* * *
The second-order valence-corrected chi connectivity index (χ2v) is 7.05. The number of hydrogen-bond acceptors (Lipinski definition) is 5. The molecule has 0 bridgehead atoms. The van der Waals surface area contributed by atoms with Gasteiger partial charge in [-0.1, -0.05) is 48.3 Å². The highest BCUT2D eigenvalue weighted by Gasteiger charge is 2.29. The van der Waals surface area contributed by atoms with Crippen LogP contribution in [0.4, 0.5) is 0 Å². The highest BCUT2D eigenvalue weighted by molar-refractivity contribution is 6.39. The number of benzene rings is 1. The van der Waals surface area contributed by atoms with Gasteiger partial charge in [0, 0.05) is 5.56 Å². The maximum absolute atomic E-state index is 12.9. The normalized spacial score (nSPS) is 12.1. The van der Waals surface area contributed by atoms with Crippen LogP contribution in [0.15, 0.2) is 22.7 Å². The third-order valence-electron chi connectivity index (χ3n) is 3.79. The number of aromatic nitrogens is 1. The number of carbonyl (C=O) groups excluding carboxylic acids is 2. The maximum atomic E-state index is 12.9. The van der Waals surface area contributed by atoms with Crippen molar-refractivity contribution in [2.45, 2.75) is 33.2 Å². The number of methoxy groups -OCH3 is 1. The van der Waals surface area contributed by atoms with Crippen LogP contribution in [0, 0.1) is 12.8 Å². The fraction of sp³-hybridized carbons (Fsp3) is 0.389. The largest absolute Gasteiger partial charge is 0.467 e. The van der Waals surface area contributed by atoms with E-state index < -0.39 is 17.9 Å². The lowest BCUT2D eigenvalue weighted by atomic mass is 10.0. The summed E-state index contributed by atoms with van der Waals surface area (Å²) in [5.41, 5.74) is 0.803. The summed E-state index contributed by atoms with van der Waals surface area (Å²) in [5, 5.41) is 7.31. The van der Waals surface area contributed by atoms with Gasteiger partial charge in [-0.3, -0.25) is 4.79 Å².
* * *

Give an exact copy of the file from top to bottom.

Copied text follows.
The second-order valence-corrected chi connectivity index (χ2v) is 7.05. The number of hydrogen-bond acceptors (Lipinski definition) is 5. The molecule has 0 bridgehead atoms. The van der Waals surface area contributed by atoms with Gasteiger partial charge in [-0.1, -0.05) is 48.3 Å². The highest BCUT2D eigenvalue weighted by Gasteiger charge is 2.29. The van der Waals surface area contributed by atoms with Crippen LogP contribution in [0.4, 0.5) is 0 Å². The highest BCUT2D eigenvalue weighted by molar-refractivity contribution is 6.39. The number of benzene rings is 1. The van der Waals surface area contributed by atoms with Gasteiger partial charge in [0, 0.05) is 5.56 Å². The maximum absolute atomic E-state index is 12.9. The normalized spacial score (nSPS) is 12.1. The van der Waals surface area contributed by atoms with Crippen LogP contribution in [0.15, 0.2) is 22.7 Å². The third-order valence-electron chi connectivity index (χ3n) is 3.79. The number of aromatic nitrogens is 1. The number of carbonyl (C=O) groups excluding carboxylic acids is 2. The maximum atomic E-state index is 12.9. The van der Waals surface area contributed by atoms with Crippen molar-refractivity contribution in [2.45, 2.75) is 33.2 Å². The number of methoxy groups -OCH3 is 1. The van der Waals surface area contributed by atoms with Crippen LogP contribution in [0, 0.1) is 12.8 Å². The fraction of sp³-hybridized carbons (Fsp3) is 0.389. The largest absolute Gasteiger partial charge is 0.467 e. The van der Waals surface area contributed by atoms with E-state index < -0.39 is 17.9 Å². The lowest BCUT2D eigenvalue weighted by atomic mass is 10.0. The summed E-state index contributed by atoms with van der Waals surface area (Å²) in [5.41, 5.74) is 0.803. The summed E-state index contributed by atoms with van der Waals surface area (Å²) in [5, 5.41) is 7.31. The van der Waals surface area contributed by atoms with Gasteiger partial charge in [-0.3, -0.25) is 4.79 Å².